Pet food. Unless your pet has severe health restrictions that require a very specific diet, buying premade pet food is much cheaper than cooking up the stinky stuff yourself, especially if you make use of online deals, like using PetfoodDirect coupon codes.

Animals need protein, and most recipes require meat cuts that are far more expensive than that bulk kibble you can buy at a big-box store. Even buying a specialty product for finicky pets is cheaper.

If you insist on trying your hand at pet cookery, remember that dogs can't eat onions, grapes, garlic, mushrooms or uncooked potatoes. Cats can't eat onion, ice cream, chocolate, milk or raw pork.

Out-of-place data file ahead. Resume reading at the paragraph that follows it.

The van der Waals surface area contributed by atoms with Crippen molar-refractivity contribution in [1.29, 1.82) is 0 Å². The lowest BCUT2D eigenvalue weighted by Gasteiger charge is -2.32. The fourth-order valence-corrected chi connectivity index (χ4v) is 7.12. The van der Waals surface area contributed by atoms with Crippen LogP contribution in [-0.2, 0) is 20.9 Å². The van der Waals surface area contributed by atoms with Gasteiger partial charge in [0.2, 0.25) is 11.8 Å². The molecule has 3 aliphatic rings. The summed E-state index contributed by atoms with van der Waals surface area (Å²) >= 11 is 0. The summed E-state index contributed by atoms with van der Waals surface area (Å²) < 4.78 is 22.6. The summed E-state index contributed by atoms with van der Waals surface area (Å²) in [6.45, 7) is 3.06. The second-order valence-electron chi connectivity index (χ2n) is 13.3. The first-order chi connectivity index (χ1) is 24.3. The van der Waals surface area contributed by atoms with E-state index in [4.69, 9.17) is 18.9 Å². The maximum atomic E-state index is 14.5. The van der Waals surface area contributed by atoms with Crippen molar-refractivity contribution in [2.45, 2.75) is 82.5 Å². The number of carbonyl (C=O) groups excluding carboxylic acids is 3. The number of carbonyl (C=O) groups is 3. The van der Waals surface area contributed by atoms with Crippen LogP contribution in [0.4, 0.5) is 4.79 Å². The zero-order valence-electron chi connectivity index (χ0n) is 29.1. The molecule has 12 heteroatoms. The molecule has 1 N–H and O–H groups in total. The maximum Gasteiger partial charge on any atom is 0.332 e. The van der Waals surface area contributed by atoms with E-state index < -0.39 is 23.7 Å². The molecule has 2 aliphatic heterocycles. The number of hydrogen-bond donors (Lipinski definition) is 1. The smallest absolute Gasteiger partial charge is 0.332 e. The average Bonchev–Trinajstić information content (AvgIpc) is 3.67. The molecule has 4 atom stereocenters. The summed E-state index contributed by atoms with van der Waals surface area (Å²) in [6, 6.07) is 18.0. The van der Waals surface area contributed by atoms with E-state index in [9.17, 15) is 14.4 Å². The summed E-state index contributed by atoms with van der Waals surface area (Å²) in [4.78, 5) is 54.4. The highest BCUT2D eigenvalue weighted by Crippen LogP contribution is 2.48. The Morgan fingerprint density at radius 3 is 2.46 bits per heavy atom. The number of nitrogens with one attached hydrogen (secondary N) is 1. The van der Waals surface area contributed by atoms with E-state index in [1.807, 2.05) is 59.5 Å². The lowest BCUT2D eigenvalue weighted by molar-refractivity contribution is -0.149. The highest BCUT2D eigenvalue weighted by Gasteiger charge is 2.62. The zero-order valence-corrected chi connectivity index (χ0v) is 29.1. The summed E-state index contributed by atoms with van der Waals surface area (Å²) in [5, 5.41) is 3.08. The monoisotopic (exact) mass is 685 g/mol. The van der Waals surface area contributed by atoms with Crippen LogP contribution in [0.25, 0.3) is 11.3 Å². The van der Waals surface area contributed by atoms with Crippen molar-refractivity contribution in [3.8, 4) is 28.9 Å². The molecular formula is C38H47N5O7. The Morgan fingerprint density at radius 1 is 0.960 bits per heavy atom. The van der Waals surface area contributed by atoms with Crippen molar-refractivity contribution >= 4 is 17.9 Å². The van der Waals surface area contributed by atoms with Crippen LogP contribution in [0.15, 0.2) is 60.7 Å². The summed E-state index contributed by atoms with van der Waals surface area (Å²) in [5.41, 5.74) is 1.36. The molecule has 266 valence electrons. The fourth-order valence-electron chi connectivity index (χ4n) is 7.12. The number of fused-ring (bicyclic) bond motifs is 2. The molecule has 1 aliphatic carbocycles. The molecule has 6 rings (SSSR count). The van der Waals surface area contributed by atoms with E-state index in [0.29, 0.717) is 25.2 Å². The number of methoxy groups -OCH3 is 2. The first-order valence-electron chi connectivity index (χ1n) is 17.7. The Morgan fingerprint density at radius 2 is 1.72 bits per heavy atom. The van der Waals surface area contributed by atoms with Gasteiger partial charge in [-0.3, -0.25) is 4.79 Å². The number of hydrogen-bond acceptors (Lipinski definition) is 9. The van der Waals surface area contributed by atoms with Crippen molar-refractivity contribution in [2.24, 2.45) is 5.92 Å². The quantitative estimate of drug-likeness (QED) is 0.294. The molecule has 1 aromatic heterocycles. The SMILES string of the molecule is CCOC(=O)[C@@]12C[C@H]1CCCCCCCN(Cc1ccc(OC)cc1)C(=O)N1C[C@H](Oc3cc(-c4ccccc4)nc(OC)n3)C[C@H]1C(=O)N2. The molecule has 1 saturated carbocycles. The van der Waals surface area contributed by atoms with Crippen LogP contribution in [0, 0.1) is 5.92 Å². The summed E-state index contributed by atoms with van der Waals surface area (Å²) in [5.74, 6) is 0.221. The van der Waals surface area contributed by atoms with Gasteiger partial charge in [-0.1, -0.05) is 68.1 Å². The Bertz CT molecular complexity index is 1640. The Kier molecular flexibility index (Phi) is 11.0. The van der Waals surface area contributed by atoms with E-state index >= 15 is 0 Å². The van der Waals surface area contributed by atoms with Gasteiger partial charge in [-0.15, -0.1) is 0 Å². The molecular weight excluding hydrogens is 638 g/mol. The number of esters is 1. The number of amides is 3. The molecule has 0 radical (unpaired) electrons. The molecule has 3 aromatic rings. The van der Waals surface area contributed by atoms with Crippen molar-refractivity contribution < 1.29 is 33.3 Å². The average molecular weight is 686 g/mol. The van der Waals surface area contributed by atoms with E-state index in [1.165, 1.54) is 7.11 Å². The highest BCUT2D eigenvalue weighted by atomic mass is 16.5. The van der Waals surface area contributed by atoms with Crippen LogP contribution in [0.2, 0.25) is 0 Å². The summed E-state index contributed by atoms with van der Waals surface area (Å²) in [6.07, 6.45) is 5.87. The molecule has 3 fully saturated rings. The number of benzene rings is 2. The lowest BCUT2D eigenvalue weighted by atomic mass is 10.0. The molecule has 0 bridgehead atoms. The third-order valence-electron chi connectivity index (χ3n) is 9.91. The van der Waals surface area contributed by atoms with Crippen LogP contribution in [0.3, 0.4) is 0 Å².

Musical instruments. A friend of mine creates violins that are absolute works of art. Each one takes Gary about six months of patience using expensive materials and years of experience. The finished product has a unique tone and he makes a pretty penny, which is why he never lacks for orders.

Unless you're Gary -- or someone like him -- building your own musical instrument is an entirely different matter. You might turn a light bulb into a rattle or buy a kit for a drum, but the wise frugalista will turn to a professional for a professional instrument.



Many processed foods, such as Pop Tarts and Cheerios, require a large capital investment in specialized machinery. Others, such as sausage, are made from the residue of other manufacturing processes to which we common folk don't have access. So we'll just ignore both these categories for the purposes of this list.